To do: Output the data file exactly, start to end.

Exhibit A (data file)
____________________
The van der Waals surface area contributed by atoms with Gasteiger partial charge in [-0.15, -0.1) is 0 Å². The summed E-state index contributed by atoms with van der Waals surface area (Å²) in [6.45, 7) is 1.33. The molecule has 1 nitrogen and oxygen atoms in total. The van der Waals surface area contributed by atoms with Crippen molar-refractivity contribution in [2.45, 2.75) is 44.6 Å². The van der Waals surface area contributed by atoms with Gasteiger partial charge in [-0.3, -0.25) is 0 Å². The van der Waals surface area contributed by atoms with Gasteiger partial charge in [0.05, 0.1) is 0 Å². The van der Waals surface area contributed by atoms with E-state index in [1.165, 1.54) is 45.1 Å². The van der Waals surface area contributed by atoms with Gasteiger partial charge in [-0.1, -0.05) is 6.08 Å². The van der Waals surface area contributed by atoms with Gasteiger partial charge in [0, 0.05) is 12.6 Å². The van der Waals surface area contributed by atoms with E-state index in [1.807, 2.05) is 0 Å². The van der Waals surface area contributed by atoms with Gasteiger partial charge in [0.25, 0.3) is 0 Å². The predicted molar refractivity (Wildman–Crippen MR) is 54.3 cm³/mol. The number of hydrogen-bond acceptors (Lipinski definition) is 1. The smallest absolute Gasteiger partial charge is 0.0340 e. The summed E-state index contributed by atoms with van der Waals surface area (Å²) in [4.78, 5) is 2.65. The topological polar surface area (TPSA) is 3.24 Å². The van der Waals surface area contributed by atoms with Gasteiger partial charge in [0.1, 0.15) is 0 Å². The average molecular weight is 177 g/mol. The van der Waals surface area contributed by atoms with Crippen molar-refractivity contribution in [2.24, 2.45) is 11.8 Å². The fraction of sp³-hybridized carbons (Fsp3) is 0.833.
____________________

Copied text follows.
The van der Waals surface area contributed by atoms with Gasteiger partial charge in [-0.15, -0.1) is 0 Å². The summed E-state index contributed by atoms with van der Waals surface area (Å²) in [6.45, 7) is 1.33. The molecule has 1 nitrogen and oxygen atoms in total. The van der Waals surface area contributed by atoms with Crippen molar-refractivity contribution in [2.45, 2.75) is 44.6 Å². The van der Waals surface area contributed by atoms with Gasteiger partial charge in [-0.3, -0.25) is 0 Å². The van der Waals surface area contributed by atoms with Gasteiger partial charge in [0.05, 0.1) is 0 Å². The van der Waals surface area contributed by atoms with E-state index in [1.165, 1.54) is 45.1 Å². The van der Waals surface area contributed by atoms with Gasteiger partial charge in [-0.1, -0.05) is 6.08 Å². The van der Waals surface area contributed by atoms with Gasteiger partial charge in [0, 0.05) is 12.6 Å². The van der Waals surface area contributed by atoms with E-state index in [1.807, 2.05) is 0 Å². The van der Waals surface area contributed by atoms with Gasteiger partial charge in [0.25, 0.3) is 0 Å². The predicted molar refractivity (Wildman–Crippen MR) is 54.3 cm³/mol. The number of hydrogen-bond acceptors (Lipinski definition) is 1. The smallest absolute Gasteiger partial charge is 0.0340 e. The summed E-state index contributed by atoms with van der Waals surface area (Å²) in [4.78, 5) is 2.65. The topological polar surface area (TPSA) is 3.24 Å². The van der Waals surface area contributed by atoms with Gasteiger partial charge in [0.1, 0.15) is 0 Å². The average molecular weight is 177 g/mol. The van der Waals surface area contributed by atoms with Crippen molar-refractivity contribution in [2.24, 2.45) is 11.8 Å². The fraction of sp³-hybridized carbons (Fsp3) is 0.833.